How Much Did the Smokers Have to Pay?
Beginning in 1998, the cigarette manufacturers became a tax and fee collector with a growing list of “stakeholders.” Taxes and fees were 52-55% of the revenue received from cigarette sales. (This did not include income tax paid by the tobacco industry suppliers and employees.)
Tobacco companies increased prices more than enough to offset the added taxes and fees. Anticipating an industry payment in 1999 of about $10 billion, the tobacco companies raised prices $.45 a pack in November 1998, bringing in added revenue of $18 billion, almost twice as much as was needed to cover the MSA payments.
In addition, operating efficiencies helped lower their costs from 27% of sales to 16%, increasing tobacco profitability from 4% of retail sales to 12%. This was an amazing financial performance given the burdens of added tax and fee outlays and the decline in the number of cigarettes smoked, from 435 billion in 1999 to 263 billion in 2016.
Cigarette companies had tremendous pricing power. Their customers were willing to accept prices increases of 6.5% a year, from $2.20 to $6.39 a pack. The addictive nature of the product surely contributed to this – it is unlikely that any other consumer product could absorb such price increases.
The tobacco industry paid staggering sums each year to its various stakeholders – governments, farmers, and attorneys. The decline in smoking reduced the total take slightly beginning in 2009. However, the taxes and fees still exceed $40 billion per year.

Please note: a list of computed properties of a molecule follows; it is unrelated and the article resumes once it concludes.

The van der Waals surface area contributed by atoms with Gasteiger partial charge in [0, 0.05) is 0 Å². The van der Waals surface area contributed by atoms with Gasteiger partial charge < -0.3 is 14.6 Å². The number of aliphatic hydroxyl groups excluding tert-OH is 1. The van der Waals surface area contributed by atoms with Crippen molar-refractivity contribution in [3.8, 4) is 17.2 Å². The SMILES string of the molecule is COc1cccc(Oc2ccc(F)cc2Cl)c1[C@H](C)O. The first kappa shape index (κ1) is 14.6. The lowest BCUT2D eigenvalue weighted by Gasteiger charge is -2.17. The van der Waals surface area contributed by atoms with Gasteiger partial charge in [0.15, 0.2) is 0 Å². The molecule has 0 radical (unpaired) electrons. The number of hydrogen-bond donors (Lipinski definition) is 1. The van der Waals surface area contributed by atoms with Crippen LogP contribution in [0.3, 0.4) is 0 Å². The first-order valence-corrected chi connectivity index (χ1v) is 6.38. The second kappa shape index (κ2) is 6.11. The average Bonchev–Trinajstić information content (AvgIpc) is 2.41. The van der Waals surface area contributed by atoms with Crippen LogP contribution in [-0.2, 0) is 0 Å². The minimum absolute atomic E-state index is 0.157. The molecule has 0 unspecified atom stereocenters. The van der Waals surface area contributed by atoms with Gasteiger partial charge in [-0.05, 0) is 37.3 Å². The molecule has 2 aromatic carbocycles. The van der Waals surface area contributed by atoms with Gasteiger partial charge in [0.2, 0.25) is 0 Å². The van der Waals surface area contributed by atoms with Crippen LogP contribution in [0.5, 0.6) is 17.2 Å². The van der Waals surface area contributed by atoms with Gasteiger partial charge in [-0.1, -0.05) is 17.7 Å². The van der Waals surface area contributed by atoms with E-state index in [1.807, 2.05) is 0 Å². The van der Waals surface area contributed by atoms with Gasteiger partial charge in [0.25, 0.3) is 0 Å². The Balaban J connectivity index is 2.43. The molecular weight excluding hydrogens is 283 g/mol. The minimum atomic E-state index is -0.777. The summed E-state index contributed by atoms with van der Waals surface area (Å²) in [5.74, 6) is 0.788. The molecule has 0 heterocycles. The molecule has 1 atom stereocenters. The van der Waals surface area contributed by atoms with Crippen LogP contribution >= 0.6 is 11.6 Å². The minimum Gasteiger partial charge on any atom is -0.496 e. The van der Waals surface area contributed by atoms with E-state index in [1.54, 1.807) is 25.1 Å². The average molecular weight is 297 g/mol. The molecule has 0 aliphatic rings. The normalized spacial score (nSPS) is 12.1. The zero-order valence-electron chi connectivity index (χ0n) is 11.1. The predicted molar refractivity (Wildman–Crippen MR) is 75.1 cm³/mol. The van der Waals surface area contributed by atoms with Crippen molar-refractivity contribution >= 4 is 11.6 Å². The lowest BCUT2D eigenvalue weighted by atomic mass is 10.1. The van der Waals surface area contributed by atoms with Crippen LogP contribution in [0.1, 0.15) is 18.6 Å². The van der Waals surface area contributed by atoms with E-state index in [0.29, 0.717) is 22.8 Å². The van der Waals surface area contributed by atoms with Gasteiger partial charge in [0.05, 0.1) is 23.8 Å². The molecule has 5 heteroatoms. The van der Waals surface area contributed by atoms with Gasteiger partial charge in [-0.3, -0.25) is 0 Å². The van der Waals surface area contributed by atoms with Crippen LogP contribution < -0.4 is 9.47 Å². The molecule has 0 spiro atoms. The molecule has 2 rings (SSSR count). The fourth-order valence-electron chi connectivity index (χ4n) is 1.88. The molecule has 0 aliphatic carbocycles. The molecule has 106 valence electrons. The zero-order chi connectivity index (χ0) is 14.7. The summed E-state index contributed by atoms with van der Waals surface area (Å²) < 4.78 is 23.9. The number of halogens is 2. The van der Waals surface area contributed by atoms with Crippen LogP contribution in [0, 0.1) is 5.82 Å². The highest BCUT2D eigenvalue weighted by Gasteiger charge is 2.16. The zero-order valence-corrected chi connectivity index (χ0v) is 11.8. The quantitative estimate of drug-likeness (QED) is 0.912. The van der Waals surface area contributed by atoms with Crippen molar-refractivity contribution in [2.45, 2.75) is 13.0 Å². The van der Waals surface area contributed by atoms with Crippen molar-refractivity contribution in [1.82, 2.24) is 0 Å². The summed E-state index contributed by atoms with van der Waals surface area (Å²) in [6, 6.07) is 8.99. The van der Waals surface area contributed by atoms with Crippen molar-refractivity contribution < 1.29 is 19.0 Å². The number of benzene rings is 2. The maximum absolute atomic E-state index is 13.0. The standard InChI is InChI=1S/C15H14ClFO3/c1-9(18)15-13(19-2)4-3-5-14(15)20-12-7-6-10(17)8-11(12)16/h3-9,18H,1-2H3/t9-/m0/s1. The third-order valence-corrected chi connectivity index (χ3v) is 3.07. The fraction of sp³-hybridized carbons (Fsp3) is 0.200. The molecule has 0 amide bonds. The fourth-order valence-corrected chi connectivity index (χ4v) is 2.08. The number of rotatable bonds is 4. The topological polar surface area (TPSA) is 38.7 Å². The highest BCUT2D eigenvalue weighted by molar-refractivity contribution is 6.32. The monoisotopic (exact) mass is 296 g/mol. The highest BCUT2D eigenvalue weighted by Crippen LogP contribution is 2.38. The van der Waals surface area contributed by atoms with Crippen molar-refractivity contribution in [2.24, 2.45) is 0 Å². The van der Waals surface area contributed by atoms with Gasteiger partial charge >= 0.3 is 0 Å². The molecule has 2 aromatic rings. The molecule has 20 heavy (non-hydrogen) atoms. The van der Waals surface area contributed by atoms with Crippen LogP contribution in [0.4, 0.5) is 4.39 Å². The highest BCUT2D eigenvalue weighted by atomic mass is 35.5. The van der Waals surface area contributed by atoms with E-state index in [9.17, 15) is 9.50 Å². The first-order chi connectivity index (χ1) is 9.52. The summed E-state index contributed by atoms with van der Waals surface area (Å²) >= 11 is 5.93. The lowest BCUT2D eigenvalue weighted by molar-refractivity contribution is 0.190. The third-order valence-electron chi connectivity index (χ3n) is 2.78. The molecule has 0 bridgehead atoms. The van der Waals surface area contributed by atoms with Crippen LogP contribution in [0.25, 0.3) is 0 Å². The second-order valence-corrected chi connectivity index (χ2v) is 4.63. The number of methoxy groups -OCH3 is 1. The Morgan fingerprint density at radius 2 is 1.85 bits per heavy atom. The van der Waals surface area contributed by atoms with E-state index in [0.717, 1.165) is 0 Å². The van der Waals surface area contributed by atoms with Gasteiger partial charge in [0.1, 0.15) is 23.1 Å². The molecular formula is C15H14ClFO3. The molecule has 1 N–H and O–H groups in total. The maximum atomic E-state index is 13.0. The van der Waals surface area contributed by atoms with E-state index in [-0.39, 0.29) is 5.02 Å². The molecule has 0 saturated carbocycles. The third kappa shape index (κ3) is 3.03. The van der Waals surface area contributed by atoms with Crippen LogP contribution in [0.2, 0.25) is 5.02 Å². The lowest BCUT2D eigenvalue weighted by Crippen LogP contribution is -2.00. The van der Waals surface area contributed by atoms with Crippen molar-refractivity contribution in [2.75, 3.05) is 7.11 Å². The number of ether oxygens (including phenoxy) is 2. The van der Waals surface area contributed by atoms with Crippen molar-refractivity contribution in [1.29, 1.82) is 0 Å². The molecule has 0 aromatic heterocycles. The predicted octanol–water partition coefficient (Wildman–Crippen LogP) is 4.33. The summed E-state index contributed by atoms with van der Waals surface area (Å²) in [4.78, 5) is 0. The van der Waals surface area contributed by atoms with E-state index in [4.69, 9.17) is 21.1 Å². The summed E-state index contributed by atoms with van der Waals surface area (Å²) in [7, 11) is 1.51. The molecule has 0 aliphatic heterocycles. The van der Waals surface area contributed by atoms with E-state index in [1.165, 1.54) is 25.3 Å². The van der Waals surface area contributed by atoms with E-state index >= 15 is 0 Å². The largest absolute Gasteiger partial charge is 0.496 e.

With all this cash flowing into their coffers each year, recipients must have mixed feelings about promoting the demise of the cigarette business.
Since 1998, tobacco payments have totaled over $770 billion, and reasonable projections based on the original twenty-five-year commitments and the continuation of the industry for another twenty-five years give a final fifty-year tally of more than $1.7 trillion in payments.
The Tobacco Master Settlement Agreement committed the four major tobacco companies to make payments, forever, to state governments. In theory, this money sent to each state was to cover the costs of smoking-related illnesses and educate children about the dangers of tobacco. As often happens when money and politics mix, the reality did not measure up to the theory. The states spent less than half the money on the intended purposes